What a phenomenal few weeks. NZ dollar priced Gold has risen from just above $1850 to $2320 since the start of August – a rise of 25% in less than a month! The chart is certainly looking quite parabolic. A dramatic rise is likely to be followed by a quite dramatic fall. We are well above both the 50 day (blue line) and 200 day (red line) moving averages. The chart also shows that the RSI is above 70 which is an indication of being overbought.
However recent history has also shown that gold can remain overbought for long periods of time. Looking back to late 08 and early 09 we can see a period of months where gold just marched higher in NZD terms. Granted it also fell for many months following this, but we are merely showing it can go in one direction for longer than most expect. In fact this is the very definition of a bull market. It runs with the fewest people on board, while most are on the sidelines waiting for a correction as many may have been post the recent debt ceiling announcement. And then when participants are most positive it falls just as hard. The question is when will the fall come?
But we do wonder whether traders are banking on an announcement from the Bubbly Bernank and his papery cohorts later this week and if more monetary stimulus has been baked into the gold price already? A decent correction would not surprise us but then again neither would a run of a couple hundred dollars higher. The $2000 level in NZ dollars has been a long term point of resistance and gold burst past that 3 weeks ago and has since tacked on another $300. But often these levels of resistance can become areas of price support so it wouldn’t surprise us to see it head back down to test that at some stage.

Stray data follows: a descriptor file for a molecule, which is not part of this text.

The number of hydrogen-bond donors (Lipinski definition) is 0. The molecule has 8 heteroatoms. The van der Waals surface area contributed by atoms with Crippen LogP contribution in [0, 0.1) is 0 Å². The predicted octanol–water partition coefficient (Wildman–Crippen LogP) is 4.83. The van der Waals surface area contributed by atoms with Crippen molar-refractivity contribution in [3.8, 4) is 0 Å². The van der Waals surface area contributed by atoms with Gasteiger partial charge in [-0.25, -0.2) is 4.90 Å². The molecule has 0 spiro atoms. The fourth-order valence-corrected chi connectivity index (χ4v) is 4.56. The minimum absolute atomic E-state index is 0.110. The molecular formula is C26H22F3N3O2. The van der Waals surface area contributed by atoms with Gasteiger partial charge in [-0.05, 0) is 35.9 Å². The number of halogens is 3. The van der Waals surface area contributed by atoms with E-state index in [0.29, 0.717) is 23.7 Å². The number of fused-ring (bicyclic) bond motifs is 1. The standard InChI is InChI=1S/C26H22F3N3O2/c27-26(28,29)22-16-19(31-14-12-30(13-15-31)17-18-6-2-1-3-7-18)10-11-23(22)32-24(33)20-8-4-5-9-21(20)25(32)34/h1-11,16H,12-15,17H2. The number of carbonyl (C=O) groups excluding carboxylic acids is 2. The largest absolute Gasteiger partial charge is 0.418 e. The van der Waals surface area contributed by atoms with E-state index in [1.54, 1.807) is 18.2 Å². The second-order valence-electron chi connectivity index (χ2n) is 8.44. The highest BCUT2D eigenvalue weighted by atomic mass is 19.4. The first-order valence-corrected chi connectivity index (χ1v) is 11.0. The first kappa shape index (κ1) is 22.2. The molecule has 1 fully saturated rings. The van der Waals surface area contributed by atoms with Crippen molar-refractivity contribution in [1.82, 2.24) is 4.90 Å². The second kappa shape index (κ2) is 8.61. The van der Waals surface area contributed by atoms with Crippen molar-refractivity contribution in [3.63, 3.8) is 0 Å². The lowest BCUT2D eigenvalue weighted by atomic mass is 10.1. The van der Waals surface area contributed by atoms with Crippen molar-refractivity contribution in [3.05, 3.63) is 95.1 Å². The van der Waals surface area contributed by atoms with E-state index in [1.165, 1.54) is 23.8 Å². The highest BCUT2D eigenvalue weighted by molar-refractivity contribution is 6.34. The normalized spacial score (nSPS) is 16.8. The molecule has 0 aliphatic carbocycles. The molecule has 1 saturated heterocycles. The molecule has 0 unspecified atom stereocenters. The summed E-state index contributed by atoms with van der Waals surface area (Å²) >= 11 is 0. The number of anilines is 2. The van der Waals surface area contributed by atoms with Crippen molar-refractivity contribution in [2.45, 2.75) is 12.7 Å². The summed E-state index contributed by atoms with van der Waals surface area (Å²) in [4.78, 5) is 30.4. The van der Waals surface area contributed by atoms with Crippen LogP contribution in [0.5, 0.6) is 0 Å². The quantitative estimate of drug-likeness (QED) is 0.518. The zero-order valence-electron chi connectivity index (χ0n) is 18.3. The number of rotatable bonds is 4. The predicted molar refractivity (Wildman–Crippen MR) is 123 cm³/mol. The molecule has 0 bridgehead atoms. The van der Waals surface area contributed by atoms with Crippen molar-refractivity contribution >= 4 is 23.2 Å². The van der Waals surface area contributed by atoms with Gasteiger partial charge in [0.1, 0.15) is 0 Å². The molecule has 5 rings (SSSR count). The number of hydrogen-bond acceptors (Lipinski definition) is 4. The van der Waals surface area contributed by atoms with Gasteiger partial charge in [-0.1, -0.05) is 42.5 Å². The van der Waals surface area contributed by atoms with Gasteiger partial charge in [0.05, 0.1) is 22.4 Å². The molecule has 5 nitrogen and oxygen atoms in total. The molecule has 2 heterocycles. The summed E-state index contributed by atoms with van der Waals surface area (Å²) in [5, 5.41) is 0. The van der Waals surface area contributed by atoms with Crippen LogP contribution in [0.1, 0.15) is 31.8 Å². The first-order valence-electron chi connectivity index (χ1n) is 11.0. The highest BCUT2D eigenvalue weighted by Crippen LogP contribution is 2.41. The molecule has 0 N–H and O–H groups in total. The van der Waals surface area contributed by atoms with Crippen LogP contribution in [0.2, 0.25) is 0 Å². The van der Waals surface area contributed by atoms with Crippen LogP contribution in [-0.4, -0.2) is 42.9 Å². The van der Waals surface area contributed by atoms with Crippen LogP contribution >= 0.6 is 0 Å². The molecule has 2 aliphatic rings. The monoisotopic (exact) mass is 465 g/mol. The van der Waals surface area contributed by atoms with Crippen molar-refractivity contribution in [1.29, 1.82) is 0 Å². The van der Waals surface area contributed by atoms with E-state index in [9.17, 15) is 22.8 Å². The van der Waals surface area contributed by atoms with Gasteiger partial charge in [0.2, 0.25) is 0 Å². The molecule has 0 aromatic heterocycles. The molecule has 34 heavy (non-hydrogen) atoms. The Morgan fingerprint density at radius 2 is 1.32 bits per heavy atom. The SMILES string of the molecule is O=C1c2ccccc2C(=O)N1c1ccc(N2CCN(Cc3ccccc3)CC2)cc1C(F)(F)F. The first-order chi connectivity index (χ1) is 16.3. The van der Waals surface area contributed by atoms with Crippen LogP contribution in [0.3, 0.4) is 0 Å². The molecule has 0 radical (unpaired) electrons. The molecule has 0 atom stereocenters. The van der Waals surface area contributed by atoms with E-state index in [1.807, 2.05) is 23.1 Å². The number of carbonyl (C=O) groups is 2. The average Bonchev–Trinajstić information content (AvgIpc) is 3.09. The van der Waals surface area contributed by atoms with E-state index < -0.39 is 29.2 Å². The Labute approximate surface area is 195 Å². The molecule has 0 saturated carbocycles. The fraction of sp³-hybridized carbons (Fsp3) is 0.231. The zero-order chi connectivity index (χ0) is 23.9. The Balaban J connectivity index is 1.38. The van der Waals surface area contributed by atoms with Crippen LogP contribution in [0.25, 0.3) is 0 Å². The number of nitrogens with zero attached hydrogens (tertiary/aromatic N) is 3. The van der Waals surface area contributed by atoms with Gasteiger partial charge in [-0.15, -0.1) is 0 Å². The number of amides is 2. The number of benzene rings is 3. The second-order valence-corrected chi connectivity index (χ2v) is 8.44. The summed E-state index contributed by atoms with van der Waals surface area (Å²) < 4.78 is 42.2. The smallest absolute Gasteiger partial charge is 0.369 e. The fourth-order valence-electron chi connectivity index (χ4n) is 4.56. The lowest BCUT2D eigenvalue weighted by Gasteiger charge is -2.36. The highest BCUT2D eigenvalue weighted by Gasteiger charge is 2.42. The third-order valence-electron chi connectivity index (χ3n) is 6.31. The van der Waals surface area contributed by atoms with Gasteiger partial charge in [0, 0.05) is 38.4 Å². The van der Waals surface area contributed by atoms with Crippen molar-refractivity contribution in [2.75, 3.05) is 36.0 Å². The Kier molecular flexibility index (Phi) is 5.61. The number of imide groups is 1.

That said it would seem to be fear is the main driver at the moment still. Europe remains in a precarious position with major issues with banks across a number of nations. Gold is rising for reasons and as we comment in one of this weeks articles, the recent announcement from Venezuela that they want their gold sent home was a big one.
We regularly get asked what do we think the markets will do. All we can guarantee is that they are going up or down and maybe both! We hate to sound like broken records but this conundrum is exactly why our theory is to avoid trying to time the gold and silver markets too much.
So thats why we buy in tranches. Sure if the price drops significantly we like to buy some more. But by spreading our purchases of gold and silver out over time we get a good overall price and more importantly we sleep well at night! We can then watch the prices as interested observers rather than petrified purchasers!
(Update: Since starting to write this last night gold has fallen to $1830 and silver is down $2 to $41.50. In NZD it has dropped $100 overnight to $2200. Is this the start of a larger correction? Probably too early to say as the price did the same thing after touching $1800, falling to $1730ish and then zooming towards $1900. The only safe bet is on continued volatility.)